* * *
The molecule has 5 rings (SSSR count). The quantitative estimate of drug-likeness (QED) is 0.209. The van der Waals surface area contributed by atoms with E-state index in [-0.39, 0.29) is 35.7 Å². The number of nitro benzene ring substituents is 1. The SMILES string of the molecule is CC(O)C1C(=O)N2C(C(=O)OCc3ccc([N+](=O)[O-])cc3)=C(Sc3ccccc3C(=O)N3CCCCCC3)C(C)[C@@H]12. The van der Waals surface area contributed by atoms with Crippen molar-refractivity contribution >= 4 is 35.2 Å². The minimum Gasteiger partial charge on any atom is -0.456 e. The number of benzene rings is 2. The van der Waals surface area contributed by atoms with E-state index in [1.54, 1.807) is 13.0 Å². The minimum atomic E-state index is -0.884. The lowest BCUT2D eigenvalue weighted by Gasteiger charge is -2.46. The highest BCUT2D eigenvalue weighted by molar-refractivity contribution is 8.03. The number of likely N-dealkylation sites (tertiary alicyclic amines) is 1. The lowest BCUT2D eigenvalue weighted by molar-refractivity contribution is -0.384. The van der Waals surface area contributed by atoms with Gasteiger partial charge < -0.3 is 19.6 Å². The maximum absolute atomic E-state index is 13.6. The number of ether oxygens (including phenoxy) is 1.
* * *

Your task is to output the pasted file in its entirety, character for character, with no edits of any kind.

The molecule has 5 rings (SSSR count). The quantitative estimate of drug-likeness (QED) is 0.209. The van der Waals surface area contributed by atoms with E-state index in [-0.39, 0.29) is 35.7 Å². The number of nitro benzene ring substituents is 1. The SMILES string of the molecule is CC(O)C1C(=O)N2C(C(=O)OCc3ccc([N+](=O)[O-])cc3)=C(Sc3ccccc3C(=O)N3CCCCCC3)C(C)[C@@H]12. The van der Waals surface area contributed by atoms with Crippen molar-refractivity contribution >= 4 is 35.2 Å². The minimum Gasteiger partial charge on any atom is -0.456 e. The number of benzene rings is 2. The van der Waals surface area contributed by atoms with E-state index in [1.54, 1.807) is 13.0 Å². The minimum atomic E-state index is -0.884. The lowest BCUT2D eigenvalue weighted by Gasteiger charge is -2.46. The highest BCUT2D eigenvalue weighted by molar-refractivity contribution is 8.03. The number of likely N-dealkylation sites (tertiary alicyclic amines) is 1. The lowest BCUT2D eigenvalue weighted by molar-refractivity contribution is -0.384. The van der Waals surface area contributed by atoms with Gasteiger partial charge < -0.3 is 19.6 Å². The maximum absolute atomic E-state index is 13.6. The number of ether oxygens (including phenoxy) is 1.